What does (pi/2)+2kpi mean?

1. Apr 14, 2013

PhotonW/mass

Hello I was trying to solve this sample problem, but I really dont get it.
The book says this word by word:

The equation sin3x=1 implies

3x=(pi/2)+2kpi, k an integer.
x= (pi/6)+(2kpi/3), k an integer *Divide each side by 3.

Because x is not restricted to a finite interval, the given equation has an infinite number of solutions. All the solutions are represented by the equation

x= (pi/6)+2kpi/3

Okay it lost me when it told me 3x=(pi/2)+2kpi.
I am really confused. This is not solved like the rest of the trigonometric equations.

2. Apr 14, 2013

sz0

Hi, since the trigonometric functions are periodic there is more than one answer to what 3x can equal to sole your equation.
sin(v) = 1 implies v = pi/2 , but but pi/2 + 2*pi or pi/2 + 4*pi will do as well since it is 2pi-preiodic. k represents any number, that is k = 0,+-1,+-2,+-3 etc.

So therefor v = 3x = pi/2 + k*2pi wich gives x= (pi/6)+(2kpi/3)

if x had been restricted then like for example 0<x<2*pi then only x = pi/6 had been an acceptable answer.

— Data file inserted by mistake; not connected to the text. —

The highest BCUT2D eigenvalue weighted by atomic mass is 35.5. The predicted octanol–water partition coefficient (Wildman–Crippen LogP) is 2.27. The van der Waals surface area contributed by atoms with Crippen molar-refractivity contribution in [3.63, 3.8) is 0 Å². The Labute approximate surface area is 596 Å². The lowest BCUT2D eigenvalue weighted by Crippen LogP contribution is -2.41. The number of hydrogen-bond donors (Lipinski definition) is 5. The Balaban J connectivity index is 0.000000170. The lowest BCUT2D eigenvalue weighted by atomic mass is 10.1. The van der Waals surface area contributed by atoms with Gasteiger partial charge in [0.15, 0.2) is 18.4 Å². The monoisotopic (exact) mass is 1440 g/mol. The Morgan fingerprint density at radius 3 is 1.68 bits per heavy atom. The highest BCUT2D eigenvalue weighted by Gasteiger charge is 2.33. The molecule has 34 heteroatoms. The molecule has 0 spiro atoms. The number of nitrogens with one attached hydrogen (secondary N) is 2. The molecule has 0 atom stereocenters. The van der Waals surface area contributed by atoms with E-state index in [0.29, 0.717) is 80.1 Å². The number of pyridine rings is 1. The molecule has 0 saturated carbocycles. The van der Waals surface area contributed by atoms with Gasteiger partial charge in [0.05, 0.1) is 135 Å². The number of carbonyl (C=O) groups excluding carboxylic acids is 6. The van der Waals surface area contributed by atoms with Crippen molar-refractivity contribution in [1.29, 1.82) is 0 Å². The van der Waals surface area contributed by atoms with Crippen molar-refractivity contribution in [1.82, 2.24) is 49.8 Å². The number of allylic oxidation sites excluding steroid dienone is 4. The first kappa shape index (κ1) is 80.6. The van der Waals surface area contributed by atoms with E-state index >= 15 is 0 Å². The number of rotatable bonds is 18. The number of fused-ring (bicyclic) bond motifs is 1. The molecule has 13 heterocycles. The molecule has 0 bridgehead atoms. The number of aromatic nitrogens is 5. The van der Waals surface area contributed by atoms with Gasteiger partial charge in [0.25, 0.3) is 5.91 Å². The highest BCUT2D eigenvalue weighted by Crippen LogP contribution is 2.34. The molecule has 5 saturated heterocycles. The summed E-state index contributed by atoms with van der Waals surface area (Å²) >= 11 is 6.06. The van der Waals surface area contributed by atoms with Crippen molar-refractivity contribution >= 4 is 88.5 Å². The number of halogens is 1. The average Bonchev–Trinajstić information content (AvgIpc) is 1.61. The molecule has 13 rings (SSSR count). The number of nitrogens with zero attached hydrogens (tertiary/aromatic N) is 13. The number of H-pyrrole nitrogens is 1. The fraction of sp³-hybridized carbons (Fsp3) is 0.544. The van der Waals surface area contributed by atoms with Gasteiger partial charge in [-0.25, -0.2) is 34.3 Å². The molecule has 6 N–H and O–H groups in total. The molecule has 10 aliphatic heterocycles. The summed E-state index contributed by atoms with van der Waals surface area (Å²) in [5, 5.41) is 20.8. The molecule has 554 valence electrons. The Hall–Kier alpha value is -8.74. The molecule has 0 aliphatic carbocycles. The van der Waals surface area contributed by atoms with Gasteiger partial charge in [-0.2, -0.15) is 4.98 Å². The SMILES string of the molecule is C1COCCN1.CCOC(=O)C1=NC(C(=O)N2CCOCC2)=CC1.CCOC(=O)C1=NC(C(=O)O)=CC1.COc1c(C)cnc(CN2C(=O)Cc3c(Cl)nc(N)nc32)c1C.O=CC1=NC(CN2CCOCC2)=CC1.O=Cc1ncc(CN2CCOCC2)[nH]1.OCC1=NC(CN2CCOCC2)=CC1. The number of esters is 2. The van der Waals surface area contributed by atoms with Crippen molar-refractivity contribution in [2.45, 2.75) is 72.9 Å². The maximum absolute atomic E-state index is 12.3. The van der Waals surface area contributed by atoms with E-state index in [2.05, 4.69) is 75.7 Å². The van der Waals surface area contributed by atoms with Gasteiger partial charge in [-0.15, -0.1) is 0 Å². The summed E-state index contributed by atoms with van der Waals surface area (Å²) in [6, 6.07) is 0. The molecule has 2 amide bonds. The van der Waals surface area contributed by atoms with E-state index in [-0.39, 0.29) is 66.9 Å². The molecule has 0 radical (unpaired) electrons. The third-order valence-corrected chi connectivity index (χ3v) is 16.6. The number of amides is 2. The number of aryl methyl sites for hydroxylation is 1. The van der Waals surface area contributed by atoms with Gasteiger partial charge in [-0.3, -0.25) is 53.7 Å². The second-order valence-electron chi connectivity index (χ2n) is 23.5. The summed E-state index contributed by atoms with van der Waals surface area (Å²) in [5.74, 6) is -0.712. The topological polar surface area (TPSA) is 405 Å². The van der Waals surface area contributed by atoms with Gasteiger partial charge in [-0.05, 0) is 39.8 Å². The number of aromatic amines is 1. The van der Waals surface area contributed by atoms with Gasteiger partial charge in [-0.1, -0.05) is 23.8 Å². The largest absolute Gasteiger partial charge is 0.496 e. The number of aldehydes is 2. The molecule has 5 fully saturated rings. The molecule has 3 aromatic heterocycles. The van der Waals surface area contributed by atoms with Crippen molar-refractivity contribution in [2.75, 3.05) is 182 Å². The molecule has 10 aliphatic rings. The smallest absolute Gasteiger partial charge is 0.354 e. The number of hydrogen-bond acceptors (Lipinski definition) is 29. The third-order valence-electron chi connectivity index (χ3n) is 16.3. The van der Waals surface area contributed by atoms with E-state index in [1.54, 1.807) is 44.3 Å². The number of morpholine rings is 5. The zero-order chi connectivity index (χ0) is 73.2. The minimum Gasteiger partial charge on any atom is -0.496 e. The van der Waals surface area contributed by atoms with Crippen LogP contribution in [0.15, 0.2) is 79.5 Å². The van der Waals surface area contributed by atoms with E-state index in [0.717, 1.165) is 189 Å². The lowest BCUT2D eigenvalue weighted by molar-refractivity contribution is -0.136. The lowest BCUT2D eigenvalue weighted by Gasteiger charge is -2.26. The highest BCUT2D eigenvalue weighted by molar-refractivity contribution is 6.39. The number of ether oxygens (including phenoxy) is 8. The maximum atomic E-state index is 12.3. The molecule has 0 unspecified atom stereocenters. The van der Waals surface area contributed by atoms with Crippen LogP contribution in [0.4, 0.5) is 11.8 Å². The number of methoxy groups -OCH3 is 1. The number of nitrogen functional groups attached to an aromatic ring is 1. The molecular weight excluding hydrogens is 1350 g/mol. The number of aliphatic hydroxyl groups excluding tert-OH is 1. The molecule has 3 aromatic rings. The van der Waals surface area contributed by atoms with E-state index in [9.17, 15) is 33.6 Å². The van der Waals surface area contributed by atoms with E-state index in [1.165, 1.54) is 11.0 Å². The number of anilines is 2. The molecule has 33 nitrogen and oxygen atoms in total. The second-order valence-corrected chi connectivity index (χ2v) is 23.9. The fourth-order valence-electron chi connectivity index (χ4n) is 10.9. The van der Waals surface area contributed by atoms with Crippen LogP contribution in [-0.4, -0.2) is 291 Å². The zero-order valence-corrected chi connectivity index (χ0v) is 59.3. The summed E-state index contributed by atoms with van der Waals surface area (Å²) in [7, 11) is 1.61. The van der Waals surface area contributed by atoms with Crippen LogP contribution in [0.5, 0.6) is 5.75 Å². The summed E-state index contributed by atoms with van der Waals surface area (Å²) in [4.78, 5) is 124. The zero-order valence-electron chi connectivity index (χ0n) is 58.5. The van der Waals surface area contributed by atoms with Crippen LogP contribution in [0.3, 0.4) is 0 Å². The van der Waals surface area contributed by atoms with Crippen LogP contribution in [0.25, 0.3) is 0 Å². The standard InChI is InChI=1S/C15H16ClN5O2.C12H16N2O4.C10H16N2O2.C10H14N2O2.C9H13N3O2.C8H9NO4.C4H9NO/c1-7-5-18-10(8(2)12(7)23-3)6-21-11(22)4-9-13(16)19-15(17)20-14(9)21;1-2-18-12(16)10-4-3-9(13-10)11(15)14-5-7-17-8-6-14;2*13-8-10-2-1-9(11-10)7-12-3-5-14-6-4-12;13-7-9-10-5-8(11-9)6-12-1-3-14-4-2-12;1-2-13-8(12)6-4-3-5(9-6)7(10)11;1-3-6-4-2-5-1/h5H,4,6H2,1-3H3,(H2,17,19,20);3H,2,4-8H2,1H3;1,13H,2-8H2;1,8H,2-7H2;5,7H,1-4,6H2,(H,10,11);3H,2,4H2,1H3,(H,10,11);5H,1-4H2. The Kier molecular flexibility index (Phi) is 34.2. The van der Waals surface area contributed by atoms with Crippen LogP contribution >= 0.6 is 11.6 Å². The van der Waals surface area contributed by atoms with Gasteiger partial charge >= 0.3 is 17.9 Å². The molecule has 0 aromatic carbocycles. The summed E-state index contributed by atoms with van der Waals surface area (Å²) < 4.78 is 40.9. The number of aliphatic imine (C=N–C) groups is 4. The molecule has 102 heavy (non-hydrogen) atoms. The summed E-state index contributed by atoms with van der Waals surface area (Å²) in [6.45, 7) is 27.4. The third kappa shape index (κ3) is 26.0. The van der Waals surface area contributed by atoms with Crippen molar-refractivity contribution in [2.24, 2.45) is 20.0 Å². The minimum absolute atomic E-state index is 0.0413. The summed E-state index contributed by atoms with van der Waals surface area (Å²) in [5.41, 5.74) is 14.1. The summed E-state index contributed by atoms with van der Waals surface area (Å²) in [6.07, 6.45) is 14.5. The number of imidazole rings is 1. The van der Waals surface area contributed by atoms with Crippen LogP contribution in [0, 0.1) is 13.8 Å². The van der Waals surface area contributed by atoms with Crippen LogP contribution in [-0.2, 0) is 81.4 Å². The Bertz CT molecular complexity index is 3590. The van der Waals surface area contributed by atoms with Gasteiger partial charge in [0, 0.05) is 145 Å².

3. Apr 17, 2013

saplingg

Hi,

As the previous poster said, consider the fact that the trig functions are periodic.
The cosine function can be called a "many-to-one" function.

So let's think about the function f(x) = cos(x).

Let me ask you, for what values of x does cos(x) = 1? If you can imagine the graph of the cosine function, or maybe the unit circle, you could tell me: cos(0) = 1.

But also, cos(-4π) = cos(-2π) = cos(2π) = cos(4π) = 1.

Therefore, we can say that solutions of x for the equation, are 2π * k, for some integer k.​

Look at the picture I attached for a view of this.
https://www.physicsforums.com/attachment.php?attachmentid=57974&stc=1&d=1366232397

Now, let's apply the same idea to your original question:

sin(3x) = 1
What values of (3x) does sin(3x) = 1?
Well, an obvious one is 3x = π/2, but also 3x = 5π/2, 9π/2 ...

We can apply the same notation, 3x = π/2 + 2π * k

Hope this helps.

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